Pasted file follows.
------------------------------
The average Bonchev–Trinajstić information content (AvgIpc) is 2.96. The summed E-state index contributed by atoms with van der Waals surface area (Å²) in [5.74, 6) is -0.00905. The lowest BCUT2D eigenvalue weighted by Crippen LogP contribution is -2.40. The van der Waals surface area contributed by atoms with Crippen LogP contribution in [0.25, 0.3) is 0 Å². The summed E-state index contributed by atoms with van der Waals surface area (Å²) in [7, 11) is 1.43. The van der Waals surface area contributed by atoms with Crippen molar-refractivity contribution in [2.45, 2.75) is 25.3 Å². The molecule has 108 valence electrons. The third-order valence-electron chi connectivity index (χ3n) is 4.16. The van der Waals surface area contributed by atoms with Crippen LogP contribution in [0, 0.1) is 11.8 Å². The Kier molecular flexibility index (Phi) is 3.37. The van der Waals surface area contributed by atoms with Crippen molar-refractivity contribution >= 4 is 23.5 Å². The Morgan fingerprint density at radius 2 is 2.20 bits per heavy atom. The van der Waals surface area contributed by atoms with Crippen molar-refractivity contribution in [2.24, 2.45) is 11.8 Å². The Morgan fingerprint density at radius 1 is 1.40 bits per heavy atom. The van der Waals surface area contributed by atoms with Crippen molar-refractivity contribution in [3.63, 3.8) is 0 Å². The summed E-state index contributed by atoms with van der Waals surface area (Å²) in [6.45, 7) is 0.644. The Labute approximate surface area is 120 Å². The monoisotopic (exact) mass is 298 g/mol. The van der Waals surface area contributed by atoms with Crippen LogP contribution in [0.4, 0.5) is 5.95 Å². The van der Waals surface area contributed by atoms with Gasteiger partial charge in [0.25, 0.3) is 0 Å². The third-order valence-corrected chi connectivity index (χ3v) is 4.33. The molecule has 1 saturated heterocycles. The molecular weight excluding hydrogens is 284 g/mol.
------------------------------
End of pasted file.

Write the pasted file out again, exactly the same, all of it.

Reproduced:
The average Bonchev–Trinajstić information content (AvgIpc) is 2.96. The summed E-state index contributed by atoms with van der Waals surface area (Å²) in [5.74, 6) is -0.00905. The lowest BCUT2D eigenvalue weighted by Crippen LogP contribution is -2.40. The van der Waals surface area contributed by atoms with Crippen LogP contribution in [0.25, 0.3) is 0 Å². The summed E-state index contributed by atoms with van der Waals surface area (Å²) in [7, 11) is 1.43. The van der Waals surface area contributed by atoms with Crippen molar-refractivity contribution in [2.45, 2.75) is 25.3 Å². The molecule has 108 valence electrons. The third-order valence-electron chi connectivity index (χ3n) is 4.16. The van der Waals surface area contributed by atoms with Crippen LogP contribution in [0, 0.1) is 11.8 Å². The Kier molecular flexibility index (Phi) is 3.37. The van der Waals surface area contributed by atoms with Crippen molar-refractivity contribution >= 4 is 23.5 Å². The Morgan fingerprint density at radius 2 is 2.20 bits per heavy atom. The van der Waals surface area contributed by atoms with Crippen molar-refractivity contribution in [2.24, 2.45) is 11.8 Å². The Morgan fingerprint density at radius 1 is 1.40 bits per heavy atom. The van der Waals surface area contributed by atoms with Crippen molar-refractivity contribution in [3.63, 3.8) is 0 Å². The summed E-state index contributed by atoms with van der Waals surface area (Å²) in [6.45, 7) is 0.644. The Labute approximate surface area is 120 Å². The monoisotopic (exact) mass is 298 g/mol. The van der Waals surface area contributed by atoms with Crippen LogP contribution in [0.4, 0.5) is 5.95 Å². The van der Waals surface area contributed by atoms with Gasteiger partial charge in [0.25, 0.3) is 0 Å². The third-order valence-corrected chi connectivity index (χ3v) is 4.33. The molecule has 1 saturated heterocycles. The molecular weight excluding hydrogens is 284 g/mol.